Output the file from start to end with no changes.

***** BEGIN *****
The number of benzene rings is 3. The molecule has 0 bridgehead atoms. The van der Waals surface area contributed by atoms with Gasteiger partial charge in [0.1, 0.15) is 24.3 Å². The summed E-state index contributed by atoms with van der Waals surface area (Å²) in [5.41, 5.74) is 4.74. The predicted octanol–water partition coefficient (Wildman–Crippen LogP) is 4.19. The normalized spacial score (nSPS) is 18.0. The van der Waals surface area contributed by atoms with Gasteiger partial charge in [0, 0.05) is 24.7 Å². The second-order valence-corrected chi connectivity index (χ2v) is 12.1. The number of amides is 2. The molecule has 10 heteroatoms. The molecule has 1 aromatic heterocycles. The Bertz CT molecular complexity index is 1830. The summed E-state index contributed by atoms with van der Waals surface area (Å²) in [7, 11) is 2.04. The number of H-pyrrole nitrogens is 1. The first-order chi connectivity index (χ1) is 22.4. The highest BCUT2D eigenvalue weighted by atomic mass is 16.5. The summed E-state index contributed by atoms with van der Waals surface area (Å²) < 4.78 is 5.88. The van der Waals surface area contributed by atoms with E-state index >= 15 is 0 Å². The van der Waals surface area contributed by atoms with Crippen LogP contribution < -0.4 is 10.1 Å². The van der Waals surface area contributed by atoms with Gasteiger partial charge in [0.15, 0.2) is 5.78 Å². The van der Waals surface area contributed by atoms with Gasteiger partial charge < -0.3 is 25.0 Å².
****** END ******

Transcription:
The number of benzene rings is 3. The molecule has 0 bridgehead atoms. The van der Waals surface area contributed by atoms with Gasteiger partial charge in [0.1, 0.15) is 24.3 Å². The summed E-state index contributed by atoms with van der Waals surface area (Å²) in [5.41, 5.74) is 4.74. The predicted octanol–water partition coefficient (Wildman–Crippen LogP) is 4.19. The normalized spacial score (nSPS) is 18.0. The van der Waals surface area contributed by atoms with Gasteiger partial charge in [0, 0.05) is 24.7 Å². The second-order valence-corrected chi connectivity index (χ2v) is 12.1. The number of amides is 2. The molecule has 10 heteroatoms. The molecule has 1 aromatic heterocycles. The Bertz CT molecular complexity index is 1830. The summed E-state index contributed by atoms with van der Waals surface area (Å²) in [7, 11) is 2.04. The number of H-pyrrole nitrogens is 1. The first-order chi connectivity index (χ1) is 22.4. The highest BCUT2D eigenvalue weighted by atomic mass is 16.5. The summed E-state index contributed by atoms with van der Waals surface area (Å²) < 4.78 is 5.88. The van der Waals surface area contributed by atoms with E-state index >= 15 is 0 Å². The van der Waals surface area contributed by atoms with Crippen LogP contribution < -0.4 is 10.1 Å². The van der Waals surface area contributed by atoms with Gasteiger partial charge in [0.15, 0.2) is 5.78 Å². The van der Waals surface area contributed by atoms with Gasteiger partial charge < -0.3 is 25.0 Å².